Reliability of Glasgow Coma Score in pediatric trauma patients

Sandra R. DiBrito*, Marcelo Cerullo, Seth Daniel Goldstein, Susan Ziegfeld, Dylan Stewart, Isam W. Nasr

*Corresponding author for this work

Research output: Contribution to journalArticle

3 Scopus citations

Abstract

Background: Discordant assessments of Glasgow Coma Score (GCS) following trauma can result in inappropriate triage. This study sought to determine the reliability of prehospital GCS compared to emergency department (ED) GCS. Methods: We conducted a retrospective review of traumas from 01/2000 to 12/2015 at a Level-1 pediatric trauma center. We evaluated reliability between field and ED GCS using Pearson's correlation. We ascertained the difference between prehospital and ED GCS (delta-GCS). Associations between patient characteristics and delta-GCS were modeled using Poisson and linear regression, adjusting for demographic and clinical covariates. Results: We identified 5306 patients. Pearson's correlation for GCS measurements was 0.57 for ages 0–3, and 0.67–0.77 for other age groups. Mean delta-GCS was highest for age < 3 years (0.95, SD = 2.4). Poisson regression demonstrated that compared to children 0–3 years, higher age was associated with lower delta-GCS (RR 0.65 95% CI 0.56–0.74). Linear regression showed that in those with a delta-GCS, more severe injury (higher ISS, worse ED disposition) and older age were associated with a negative change, signifying decline in score. Conclusions: GCS is generally unreliable in pediatric trauma patients aged 0–3 years, particularly the verbal score component. This may impact accuracy of triage priority for pediatric trauma patients. Level of evidence: III, Prognostic.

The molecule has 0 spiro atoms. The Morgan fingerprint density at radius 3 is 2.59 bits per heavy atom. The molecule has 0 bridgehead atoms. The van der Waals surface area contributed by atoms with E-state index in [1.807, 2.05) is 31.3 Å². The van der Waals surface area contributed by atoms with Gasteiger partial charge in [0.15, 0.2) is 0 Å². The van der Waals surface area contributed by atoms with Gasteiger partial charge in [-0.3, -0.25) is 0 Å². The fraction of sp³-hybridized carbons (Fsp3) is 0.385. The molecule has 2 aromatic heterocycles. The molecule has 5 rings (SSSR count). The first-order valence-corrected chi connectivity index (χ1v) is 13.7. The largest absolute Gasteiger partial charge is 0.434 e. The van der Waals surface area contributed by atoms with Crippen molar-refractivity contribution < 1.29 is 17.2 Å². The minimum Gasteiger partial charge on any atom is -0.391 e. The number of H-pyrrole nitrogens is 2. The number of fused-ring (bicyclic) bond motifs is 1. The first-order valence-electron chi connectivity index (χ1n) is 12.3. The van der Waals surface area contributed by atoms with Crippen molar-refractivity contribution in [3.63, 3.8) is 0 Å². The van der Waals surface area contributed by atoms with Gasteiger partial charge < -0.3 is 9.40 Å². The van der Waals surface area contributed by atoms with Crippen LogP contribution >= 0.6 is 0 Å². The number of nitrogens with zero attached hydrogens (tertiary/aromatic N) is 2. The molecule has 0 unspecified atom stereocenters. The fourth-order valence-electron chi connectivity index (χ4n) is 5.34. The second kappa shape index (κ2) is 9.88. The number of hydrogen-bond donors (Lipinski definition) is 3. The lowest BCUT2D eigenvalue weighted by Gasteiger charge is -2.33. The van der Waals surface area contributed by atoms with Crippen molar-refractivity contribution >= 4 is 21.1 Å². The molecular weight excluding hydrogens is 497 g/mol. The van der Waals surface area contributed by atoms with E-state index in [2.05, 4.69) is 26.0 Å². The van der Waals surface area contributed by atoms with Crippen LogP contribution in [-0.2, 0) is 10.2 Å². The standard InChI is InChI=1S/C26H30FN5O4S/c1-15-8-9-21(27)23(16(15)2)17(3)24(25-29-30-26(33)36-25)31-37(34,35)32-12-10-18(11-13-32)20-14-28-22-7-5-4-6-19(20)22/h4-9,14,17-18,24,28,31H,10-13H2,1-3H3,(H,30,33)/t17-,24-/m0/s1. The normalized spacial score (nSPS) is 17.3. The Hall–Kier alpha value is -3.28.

Original languageEnglish (US)
Pages (from-to)1789-1794
Number of pages6
JournalJournal of pediatric surgery
Volume53
Issue number9
DOIs
Publication statusPublished - Sep 2018

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Keywords

  • GCS
  • Pediatric trauma
  • Prehospital trauma care

ASJC Scopus subject areas

  • Surgery
  • Pediatrics, Perinatology, and Child Health

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